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03/05/90 UNITED METHODIST CHURCH v. JOHN R. WHITE

March 5, 1990

THE UNITED METHODIST CHURCH, BALTIMORE ANNUAL CONFERENCE, APPELLANT
v.
JOHN R. WHITE, APPELLEE



Appeal from the Superior Court of the District of Columbia; Hon. Stephen F. Eilperin, Trial Judge

Before Rogers, Chief Judge, Ferren and Belson, Associate Judges.

The opinion of the court was delivered by: Rogers

ROGERS, Chief Judge: Appellant United Methodist Church, Baltimore Annual Conference (UMC) appeals from denials of its motions to dismiss the complaint and for reconsideration on the ground that the Free Exercise and Establishment Clauses of the First Amendment of the Constitution preclude civil courts from adjudicating religious disputes involving the qualifications or fitness of clergy. Appellee John R. White alleged that he was wrongfully discharged as a minister in the United Methodist Church, Baltimore Annual Conference and sought his reinstatement in addition to compensatory and punitive damages for alleged breaches of his employment contract. We reverse.

I

John R. White was an ordained minister in the United Methodist Church, Baltimore Annual Conference. *fn1 He served as pastor at a number of United Methodist churches from 1970-85, and as a chaplain in the United States Air Force. In October 1984 he became severely depressed and emotionally disturbed. He was hospitalized for several months in the psychiatric ward at George Washington University Medical Center. On November 13, 1984, the Executive Committee of the Board of Ministry voted to place Rev. White on a leave of absence pursuant to para. 450.1 of The Book of Discipline of the United Methodist Church (Discipline). In addition, pursuant to the requirements of the Discipline that a minister on leave of absence may not exercise his ministry beyond the confines of his local church and that his ecclesiastical endorsement must be withdrawn, the Division of Chaplains and Related Ministries, the General Board of Higher Education, *fn2 and the Ministry of the United Methodist Church sent a letter on September 16, 1985, to the Air Force withdrawing Rev. White's ecclesiastical endorsement.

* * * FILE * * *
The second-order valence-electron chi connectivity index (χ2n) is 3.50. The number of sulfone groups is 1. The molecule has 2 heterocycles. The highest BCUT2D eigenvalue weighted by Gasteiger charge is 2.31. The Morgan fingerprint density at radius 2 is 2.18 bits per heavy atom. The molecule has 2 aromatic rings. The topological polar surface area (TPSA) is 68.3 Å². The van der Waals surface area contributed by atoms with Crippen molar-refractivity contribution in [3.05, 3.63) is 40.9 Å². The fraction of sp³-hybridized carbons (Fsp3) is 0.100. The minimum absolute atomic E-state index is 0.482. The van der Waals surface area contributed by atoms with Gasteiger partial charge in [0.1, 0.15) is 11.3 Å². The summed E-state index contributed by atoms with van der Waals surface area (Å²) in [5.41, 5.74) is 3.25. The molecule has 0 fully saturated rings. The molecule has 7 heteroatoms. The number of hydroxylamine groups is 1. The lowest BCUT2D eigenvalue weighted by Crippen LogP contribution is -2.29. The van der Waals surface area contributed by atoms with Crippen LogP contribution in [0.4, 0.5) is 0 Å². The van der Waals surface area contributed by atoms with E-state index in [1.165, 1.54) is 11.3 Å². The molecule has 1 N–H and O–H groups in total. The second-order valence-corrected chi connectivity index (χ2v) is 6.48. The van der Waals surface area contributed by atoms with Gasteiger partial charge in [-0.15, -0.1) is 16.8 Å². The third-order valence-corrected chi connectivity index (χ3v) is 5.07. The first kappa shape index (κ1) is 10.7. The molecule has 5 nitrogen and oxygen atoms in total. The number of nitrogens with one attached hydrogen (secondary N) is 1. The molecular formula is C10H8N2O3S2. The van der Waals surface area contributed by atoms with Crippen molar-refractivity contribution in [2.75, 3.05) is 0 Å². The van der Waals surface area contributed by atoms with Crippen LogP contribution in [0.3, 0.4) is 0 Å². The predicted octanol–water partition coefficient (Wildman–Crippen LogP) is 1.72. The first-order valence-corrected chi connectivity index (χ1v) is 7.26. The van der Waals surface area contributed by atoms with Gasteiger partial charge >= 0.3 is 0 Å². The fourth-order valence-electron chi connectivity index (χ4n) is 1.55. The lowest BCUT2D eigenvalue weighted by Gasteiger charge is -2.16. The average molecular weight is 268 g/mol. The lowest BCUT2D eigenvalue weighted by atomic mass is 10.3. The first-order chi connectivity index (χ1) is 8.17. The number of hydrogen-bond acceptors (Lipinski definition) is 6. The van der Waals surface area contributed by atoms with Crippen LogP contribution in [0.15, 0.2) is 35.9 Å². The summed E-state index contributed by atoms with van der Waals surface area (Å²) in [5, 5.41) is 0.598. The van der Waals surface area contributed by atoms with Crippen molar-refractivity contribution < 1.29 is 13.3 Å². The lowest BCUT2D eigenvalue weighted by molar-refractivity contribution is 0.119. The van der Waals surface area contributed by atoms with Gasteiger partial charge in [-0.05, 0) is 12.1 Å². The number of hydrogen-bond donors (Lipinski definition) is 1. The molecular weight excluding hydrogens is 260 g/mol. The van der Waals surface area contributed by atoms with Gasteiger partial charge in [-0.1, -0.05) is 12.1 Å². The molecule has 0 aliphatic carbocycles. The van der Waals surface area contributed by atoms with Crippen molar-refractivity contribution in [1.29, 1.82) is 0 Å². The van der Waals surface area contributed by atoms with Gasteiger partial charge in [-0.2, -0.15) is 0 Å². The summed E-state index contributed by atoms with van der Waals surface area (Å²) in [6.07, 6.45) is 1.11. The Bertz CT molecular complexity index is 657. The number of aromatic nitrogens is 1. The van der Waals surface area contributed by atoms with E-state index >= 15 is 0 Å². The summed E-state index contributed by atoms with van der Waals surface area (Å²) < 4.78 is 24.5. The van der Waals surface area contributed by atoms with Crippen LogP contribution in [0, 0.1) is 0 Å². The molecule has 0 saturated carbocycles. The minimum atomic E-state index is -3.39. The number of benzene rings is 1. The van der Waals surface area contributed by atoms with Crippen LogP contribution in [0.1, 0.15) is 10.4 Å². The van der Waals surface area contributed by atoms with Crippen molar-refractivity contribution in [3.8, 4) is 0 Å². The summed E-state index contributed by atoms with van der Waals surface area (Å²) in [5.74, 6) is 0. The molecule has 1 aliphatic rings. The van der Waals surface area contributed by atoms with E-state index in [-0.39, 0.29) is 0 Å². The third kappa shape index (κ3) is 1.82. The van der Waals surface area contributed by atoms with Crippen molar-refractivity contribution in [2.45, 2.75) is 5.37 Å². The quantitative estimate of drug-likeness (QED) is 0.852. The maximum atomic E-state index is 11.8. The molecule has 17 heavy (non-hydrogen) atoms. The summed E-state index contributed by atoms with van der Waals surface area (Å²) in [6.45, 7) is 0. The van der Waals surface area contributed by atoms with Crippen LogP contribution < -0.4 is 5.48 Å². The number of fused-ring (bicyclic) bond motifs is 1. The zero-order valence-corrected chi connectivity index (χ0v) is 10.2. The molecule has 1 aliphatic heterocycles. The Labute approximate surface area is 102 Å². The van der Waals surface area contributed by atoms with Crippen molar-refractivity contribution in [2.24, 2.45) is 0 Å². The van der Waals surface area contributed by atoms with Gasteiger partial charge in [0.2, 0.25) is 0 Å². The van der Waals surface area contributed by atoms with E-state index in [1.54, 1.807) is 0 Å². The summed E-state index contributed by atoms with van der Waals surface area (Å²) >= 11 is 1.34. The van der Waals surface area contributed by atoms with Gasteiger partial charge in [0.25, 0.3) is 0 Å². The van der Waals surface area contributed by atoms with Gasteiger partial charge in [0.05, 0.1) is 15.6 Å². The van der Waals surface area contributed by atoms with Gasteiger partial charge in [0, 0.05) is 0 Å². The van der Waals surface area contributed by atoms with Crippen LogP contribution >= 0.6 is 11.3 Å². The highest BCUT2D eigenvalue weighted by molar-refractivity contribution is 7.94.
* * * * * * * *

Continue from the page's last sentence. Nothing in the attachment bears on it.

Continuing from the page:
A year and one half later, on May 13, 1987, the Baltimore Conference Board of Ministry recommended that Rev. White's conference membership be terminated. In accordance with the Discipline, para. 455.1(f), Rev. White was sent notice of the Board of Ministry's action by letter dated May 14, 1987. The contents of the letter were read to him on June 3, 1987. Eight days later, his counsel wrote to the Chairman of the Conference Relations Committee advising that he had "reviewed, in detail, the applicable provision of the Book of Discipline." Although Rev. White had only ten days after receiving notice of the termination of his conference membership to request a church trial, counsel did not request a church trial.

Rev. White's ministerial membership in the Baltimore Conference was terminated on June 9, 1987, pursuant to a vote of the Ministerial Executive Session of the 1987 Annual Conference due to "disobedience to the Order and Discipline of the United Methodist Church." On June 24, 1987, through counsel, he requested a church trial which was denied as untimely.